Day rates for finishing trades soar from £80-90 as contractors rush to meet millennium deadlines.
The price of plasterers and drywall liners in London and the South-east is set to soar as contractors rush to finish jobs for the millennium.

Day rates in the capital have reached £120 a day, and many contractors fear they will climb to £150 before the end of the year.

A source at one major contractor said: "Plastering prices have gone through the roof because of the time of year and the millennium.

"Everybody wants to get their buildings open, so finishing trades can demand what they want." An estimator with another contractor said: "There is no doubt there is pressure around and it is causing a bottleneck. In certain instances the rate for a plasterer or dryliner could get up to £150 a day." At the end of last year, plasterers and drywall liners were charging between £80 and £90 a day in the capital and South-east.

The estimator added that clients such as hotel chains want to ensure buildings are open for the new year holiday period, so they can cash in on valuable business.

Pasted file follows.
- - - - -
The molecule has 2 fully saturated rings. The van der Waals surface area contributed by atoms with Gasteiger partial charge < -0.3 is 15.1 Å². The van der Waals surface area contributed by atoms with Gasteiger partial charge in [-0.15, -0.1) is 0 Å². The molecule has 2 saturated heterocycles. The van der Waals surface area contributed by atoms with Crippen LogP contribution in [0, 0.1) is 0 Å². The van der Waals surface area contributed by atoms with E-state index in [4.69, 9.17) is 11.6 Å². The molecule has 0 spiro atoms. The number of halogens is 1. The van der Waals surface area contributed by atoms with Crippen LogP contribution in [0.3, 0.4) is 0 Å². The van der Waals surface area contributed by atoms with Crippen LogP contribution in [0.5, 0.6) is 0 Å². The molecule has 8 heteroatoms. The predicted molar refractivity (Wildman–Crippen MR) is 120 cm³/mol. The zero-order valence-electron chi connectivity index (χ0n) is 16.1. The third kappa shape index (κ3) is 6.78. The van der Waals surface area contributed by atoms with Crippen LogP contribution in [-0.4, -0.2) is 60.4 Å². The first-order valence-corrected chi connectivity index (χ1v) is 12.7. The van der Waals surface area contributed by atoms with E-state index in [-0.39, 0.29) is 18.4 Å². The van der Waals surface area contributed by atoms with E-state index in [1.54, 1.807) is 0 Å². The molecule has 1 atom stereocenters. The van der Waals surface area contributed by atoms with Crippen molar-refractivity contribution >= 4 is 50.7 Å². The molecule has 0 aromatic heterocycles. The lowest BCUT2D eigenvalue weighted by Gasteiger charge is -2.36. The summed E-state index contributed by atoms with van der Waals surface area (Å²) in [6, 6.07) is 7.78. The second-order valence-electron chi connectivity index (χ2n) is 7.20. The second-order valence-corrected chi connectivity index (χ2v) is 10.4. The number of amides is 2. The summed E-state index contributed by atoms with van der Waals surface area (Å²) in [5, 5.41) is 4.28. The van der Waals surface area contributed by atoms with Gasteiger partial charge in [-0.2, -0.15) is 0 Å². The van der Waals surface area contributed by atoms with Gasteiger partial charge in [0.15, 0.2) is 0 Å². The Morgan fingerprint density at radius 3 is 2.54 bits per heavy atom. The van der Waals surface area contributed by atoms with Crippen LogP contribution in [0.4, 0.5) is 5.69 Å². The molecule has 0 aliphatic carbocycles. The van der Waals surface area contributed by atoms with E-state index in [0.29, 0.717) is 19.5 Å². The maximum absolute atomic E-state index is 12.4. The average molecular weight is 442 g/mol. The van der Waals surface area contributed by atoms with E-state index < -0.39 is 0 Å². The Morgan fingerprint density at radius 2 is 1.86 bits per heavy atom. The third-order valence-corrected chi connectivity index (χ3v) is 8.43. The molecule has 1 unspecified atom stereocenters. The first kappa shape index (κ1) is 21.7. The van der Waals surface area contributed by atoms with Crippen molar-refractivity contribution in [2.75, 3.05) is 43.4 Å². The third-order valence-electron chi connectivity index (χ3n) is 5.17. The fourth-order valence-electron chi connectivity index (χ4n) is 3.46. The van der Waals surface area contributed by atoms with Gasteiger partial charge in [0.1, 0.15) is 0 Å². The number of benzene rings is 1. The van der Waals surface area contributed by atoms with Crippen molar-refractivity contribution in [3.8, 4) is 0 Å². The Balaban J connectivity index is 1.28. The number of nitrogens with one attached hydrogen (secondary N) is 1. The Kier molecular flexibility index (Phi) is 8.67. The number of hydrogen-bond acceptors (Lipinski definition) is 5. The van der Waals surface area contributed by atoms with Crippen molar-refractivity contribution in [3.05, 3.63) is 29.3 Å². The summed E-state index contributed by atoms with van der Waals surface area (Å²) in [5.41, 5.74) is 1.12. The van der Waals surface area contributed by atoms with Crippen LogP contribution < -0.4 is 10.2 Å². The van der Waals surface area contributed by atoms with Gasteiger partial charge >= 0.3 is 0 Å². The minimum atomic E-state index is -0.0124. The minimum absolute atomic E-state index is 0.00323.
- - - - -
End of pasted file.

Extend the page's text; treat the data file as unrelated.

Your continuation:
The price increase is exacerbated by an acute shortage in plastering and drylining firms and skilled labour. In some cases, plasterers' rates are now higher than bricklayers', even though, as another estimator explains, bricklayers' rates are traditionally higher because of the higher skill factor.

The estimator added that on one recent project, he received only one enquiry to tender when usually he would have expected bids from up to six firms.

George Martineau, managing director of Shepperton-based Martineau Plastering, confirmed the soaring cost of plasterers and dryliners.

Everybody wants to get their buildings open, so finishing trades can demand what they want

Contractor Source

He said good-quality plasterers were demanding £120 a day and agreed the rate could reach £150 a day before the end of the year.

"Harry Enfield's 'Loadsamoney' could return for good-quality plasterers," he predicted.

Martineau added that the current shortage of plasterers was partly because of the approaching millennium deadline and partly because many plasterers left the industry during the last recession.

He also said that the growth in construction in Ireland had affected supply.

"We used traditionally to import labour from Ireland, but they are all going back because of the building boom over there," he said.

But major contractors expect the price of plasterers to fall once the millennium deadline has passed.

"It will tail off next year when all these projects are completed," said one source.